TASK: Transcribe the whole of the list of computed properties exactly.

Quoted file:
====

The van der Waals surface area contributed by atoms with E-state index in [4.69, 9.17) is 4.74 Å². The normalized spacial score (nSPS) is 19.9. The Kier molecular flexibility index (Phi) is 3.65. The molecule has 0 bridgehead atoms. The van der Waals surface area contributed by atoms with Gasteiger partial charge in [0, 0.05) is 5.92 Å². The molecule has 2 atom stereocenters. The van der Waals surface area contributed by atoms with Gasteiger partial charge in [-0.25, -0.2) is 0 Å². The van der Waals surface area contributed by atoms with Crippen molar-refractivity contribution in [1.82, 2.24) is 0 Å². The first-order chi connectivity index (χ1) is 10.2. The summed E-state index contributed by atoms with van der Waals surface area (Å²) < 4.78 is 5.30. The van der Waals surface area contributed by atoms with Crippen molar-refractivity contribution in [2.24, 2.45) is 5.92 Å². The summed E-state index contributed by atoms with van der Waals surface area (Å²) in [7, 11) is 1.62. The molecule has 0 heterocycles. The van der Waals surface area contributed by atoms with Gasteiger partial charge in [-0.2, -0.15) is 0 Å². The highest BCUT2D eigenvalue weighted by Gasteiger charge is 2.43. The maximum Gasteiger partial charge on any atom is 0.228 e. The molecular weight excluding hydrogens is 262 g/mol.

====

The van der Waals surface area contributed by atoms with E-state index in [4.69, 9.17) is 4.74 Å². The normalized spacial score (nSPS) is 19.9. The Kier molecular flexibility index (Phi) is 3.65. The molecule has 0 bridgehead atoms. The van der Waals surface area contributed by atoms with Gasteiger partial charge in [0, 0.05) is 5.92 Å². The molecule has 2 atom stereocenters. The van der Waals surface area contributed by atoms with Gasteiger partial charge in [-0.25, -0.2) is 0 Å². The van der Waals surface area contributed by atoms with Crippen molar-refractivity contribution in [1.82, 2.24) is 0 Å². The first-order chi connectivity index (χ1) is 10.2. The summed E-state index contributed by atoms with van der Waals surface area (Å²) < 4.78 is 5.30. The van der Waals surface area contributed by atoms with Crippen molar-refractivity contribution in [2.24, 2.45) is 5.92 Å². The summed E-state index contributed by atoms with van der Waals surface area (Å²) in [7, 11) is 1.62. The molecule has 0 heterocycles. The van der Waals surface area contributed by atoms with Gasteiger partial charge in [-0.2, -0.15) is 0 Å². The highest BCUT2D eigenvalue weighted by Gasteiger charge is 2.43. The maximum Gasteiger partial charge on any atom is 0.228 e. The molecular weight excluding hydrogens is 262 g/mol.